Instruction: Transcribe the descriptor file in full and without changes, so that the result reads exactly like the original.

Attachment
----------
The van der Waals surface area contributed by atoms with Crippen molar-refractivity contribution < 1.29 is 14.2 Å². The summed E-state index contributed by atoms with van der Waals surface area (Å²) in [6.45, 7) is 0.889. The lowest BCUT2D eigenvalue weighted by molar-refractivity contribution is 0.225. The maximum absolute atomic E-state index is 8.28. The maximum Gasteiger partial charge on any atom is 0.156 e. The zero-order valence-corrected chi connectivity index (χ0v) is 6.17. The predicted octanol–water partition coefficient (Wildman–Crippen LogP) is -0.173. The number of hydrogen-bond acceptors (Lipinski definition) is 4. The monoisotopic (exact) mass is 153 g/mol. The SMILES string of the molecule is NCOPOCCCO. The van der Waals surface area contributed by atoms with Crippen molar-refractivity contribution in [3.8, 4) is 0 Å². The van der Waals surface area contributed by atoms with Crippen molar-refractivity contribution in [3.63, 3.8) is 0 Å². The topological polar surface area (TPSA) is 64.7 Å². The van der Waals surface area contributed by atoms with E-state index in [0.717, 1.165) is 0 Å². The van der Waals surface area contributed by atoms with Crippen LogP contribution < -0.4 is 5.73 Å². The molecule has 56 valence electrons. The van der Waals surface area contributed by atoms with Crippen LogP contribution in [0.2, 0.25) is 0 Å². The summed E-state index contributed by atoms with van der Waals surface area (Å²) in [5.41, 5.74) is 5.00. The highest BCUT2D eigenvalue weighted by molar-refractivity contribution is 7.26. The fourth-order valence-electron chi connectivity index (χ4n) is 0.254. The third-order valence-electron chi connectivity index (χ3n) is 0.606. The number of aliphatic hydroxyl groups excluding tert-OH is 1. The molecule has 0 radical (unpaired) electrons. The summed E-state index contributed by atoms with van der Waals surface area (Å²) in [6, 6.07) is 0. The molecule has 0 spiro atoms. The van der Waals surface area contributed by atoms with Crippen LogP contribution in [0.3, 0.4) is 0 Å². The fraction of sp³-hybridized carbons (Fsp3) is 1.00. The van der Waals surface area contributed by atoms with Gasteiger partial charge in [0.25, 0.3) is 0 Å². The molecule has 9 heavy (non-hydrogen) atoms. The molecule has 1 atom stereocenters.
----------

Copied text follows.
The van der Waals surface area contributed by atoms with Crippen molar-refractivity contribution < 1.29 is 14.2 Å². The summed E-state index contributed by atoms with van der Waals surface area (Å²) in [6.45, 7) is 0.889. The lowest BCUT2D eigenvalue weighted by molar-refractivity contribution is 0.225. The maximum absolute atomic E-state index is 8.28. The maximum Gasteiger partial charge on any atom is 0.156 e. The zero-order valence-corrected chi connectivity index (χ0v) is 6.17. The predicted octanol–water partition coefficient (Wildman–Crippen LogP) is -0.173. The number of hydrogen-bond acceptors (Lipinski definition) is 4. The monoisotopic (exact) mass is 153 g/mol. The SMILES string of the molecule is NCOPOCCCO. The van der Waals surface area contributed by atoms with Crippen molar-refractivity contribution in [3.8, 4) is 0 Å². The van der Waals surface area contributed by atoms with Crippen molar-refractivity contribution in [3.63, 3.8) is 0 Å². The topological polar surface area (TPSA) is 64.7 Å². The van der Waals surface area contributed by atoms with E-state index in [0.717, 1.165) is 0 Å². The van der Waals surface area contributed by atoms with Crippen LogP contribution < -0.4 is 5.73 Å². The molecule has 56 valence electrons. The van der Waals surface area contributed by atoms with Crippen LogP contribution in [0.2, 0.25) is 0 Å². The summed E-state index contributed by atoms with van der Waals surface area (Å²) in [5.41, 5.74) is 5.00. The highest BCUT2D eigenvalue weighted by molar-refractivity contribution is 7.26. The fourth-order valence-electron chi connectivity index (χ4n) is 0.254. The third-order valence-electron chi connectivity index (χ3n) is 0.606. The number of aliphatic hydroxyl groups excluding tert-OH is 1. The molecule has 0 radical (unpaired) electrons. The summed E-state index contributed by atoms with van der Waals surface area (Å²) in [6, 6.07) is 0. The molecule has 0 spiro atoms. The van der Waals surface area contributed by atoms with Crippen LogP contribution in [0.3, 0.4) is 0 Å². The fraction of sp³-hybridized carbons (Fsp3) is 1.00. The van der Waals surface area contributed by atoms with Gasteiger partial charge in [0.25, 0.3) is 0 Å². The molecule has 9 heavy (non-hydrogen) atoms. The molecule has 1 atom stereocenters.